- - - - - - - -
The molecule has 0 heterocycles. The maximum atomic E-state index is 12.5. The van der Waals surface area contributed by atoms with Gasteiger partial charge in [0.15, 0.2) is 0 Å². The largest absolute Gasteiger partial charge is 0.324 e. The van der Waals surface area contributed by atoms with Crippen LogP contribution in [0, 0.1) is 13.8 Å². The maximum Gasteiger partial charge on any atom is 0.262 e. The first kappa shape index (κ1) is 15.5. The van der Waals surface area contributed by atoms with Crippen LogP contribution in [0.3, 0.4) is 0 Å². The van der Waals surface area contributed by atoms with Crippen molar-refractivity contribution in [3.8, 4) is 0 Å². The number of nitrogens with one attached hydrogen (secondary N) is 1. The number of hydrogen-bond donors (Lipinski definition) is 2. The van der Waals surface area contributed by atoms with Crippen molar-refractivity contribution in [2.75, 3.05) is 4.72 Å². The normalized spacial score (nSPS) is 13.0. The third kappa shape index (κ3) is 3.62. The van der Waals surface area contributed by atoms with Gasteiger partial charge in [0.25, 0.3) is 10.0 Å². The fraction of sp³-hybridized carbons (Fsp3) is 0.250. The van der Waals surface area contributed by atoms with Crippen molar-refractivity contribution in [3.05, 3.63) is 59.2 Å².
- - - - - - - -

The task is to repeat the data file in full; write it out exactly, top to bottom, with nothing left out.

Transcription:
The molecule has 0 heterocycles. The maximum atomic E-state index is 12.5. The van der Waals surface area contributed by atoms with Gasteiger partial charge in [0.15, 0.2) is 0 Å². The largest absolute Gasteiger partial charge is 0.324 e. The van der Waals surface area contributed by atoms with Crippen LogP contribution in [0, 0.1) is 13.8 Å². The maximum Gasteiger partial charge on any atom is 0.262 e. The first kappa shape index (κ1) is 15.5. The van der Waals surface area contributed by atoms with Crippen LogP contribution in [0.3, 0.4) is 0 Å². The van der Waals surface area contributed by atoms with Crippen molar-refractivity contribution in [3.8, 4) is 0 Å². The number of nitrogens with one attached hydrogen (secondary N) is 1. The number of hydrogen-bond donors (Lipinski definition) is 2. The van der Waals surface area contributed by atoms with Crippen molar-refractivity contribution in [2.75, 3.05) is 4.72 Å². The normalized spacial score (nSPS) is 13.0. The third kappa shape index (κ3) is 3.62. The van der Waals surface area contributed by atoms with Gasteiger partial charge in [0.25, 0.3) is 10.0 Å². The fraction of sp³-hybridized carbons (Fsp3) is 0.250. The van der Waals surface area contributed by atoms with Crippen molar-refractivity contribution in [3.05, 3.63) is 59.2 Å².